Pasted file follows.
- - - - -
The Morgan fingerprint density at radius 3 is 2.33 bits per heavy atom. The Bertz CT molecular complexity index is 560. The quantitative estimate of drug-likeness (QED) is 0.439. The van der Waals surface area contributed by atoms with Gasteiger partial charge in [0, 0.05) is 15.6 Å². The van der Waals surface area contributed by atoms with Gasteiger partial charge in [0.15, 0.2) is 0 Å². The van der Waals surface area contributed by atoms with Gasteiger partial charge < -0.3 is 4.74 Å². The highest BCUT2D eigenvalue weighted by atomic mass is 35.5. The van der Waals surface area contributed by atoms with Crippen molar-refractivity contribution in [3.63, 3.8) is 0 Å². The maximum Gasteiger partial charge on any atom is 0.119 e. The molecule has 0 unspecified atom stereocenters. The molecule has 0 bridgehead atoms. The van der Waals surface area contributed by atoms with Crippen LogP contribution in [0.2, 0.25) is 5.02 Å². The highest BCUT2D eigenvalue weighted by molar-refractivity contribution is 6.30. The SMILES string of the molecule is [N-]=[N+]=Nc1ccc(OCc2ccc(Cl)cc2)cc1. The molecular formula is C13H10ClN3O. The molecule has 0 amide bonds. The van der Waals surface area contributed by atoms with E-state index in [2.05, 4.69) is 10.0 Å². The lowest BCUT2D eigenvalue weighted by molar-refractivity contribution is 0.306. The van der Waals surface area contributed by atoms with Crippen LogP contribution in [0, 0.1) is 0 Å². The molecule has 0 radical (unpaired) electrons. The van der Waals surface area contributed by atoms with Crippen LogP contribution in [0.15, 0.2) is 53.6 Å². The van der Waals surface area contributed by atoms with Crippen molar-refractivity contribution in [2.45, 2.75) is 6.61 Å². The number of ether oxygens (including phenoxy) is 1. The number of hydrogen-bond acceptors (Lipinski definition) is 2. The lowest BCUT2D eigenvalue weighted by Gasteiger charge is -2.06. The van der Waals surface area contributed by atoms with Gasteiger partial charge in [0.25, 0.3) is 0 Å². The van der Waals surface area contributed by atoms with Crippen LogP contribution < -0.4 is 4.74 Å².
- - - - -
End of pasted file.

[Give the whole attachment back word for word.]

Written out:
The Morgan fingerprint density at radius 3 is 2.33 bits per heavy atom. The Bertz CT molecular complexity index is 560. The quantitative estimate of drug-likeness (QED) is 0.439. The van der Waals surface area contributed by atoms with Gasteiger partial charge in [0, 0.05) is 15.6 Å². The van der Waals surface area contributed by atoms with Gasteiger partial charge in [0.15, 0.2) is 0 Å². The van der Waals surface area contributed by atoms with Gasteiger partial charge < -0.3 is 4.74 Å². The highest BCUT2D eigenvalue weighted by atomic mass is 35.5. The van der Waals surface area contributed by atoms with Crippen molar-refractivity contribution in [3.63, 3.8) is 0 Å². The maximum Gasteiger partial charge on any atom is 0.119 e. The molecule has 0 unspecified atom stereocenters. The molecule has 0 bridgehead atoms. The van der Waals surface area contributed by atoms with Crippen LogP contribution in [0.2, 0.25) is 5.02 Å². The highest BCUT2D eigenvalue weighted by molar-refractivity contribution is 6.30. The SMILES string of the molecule is [N-]=[N+]=Nc1ccc(OCc2ccc(Cl)cc2)cc1. The molecular formula is C13H10ClN3O. The molecule has 0 amide bonds. The van der Waals surface area contributed by atoms with E-state index in [2.05, 4.69) is 10.0 Å². The lowest BCUT2D eigenvalue weighted by molar-refractivity contribution is 0.306. The van der Waals surface area contributed by atoms with Crippen LogP contribution in [0, 0.1) is 0 Å². The molecule has 0 radical (unpaired) electrons. The van der Waals surface area contributed by atoms with Crippen LogP contribution in [0.15, 0.2) is 53.6 Å². The van der Waals surface area contributed by atoms with Crippen molar-refractivity contribution in [2.45, 2.75) is 6.61 Å². The number of ether oxygens (including phenoxy) is 1. The number of hydrogen-bond acceptors (Lipinski definition) is 2. The lowest BCUT2D eigenvalue weighted by Gasteiger charge is -2.06. The van der Waals surface area contributed by atoms with Gasteiger partial charge in [0.25, 0.3) is 0 Å². The van der Waals surface area contributed by atoms with Crippen LogP contribution < -0.4 is 4.74 Å².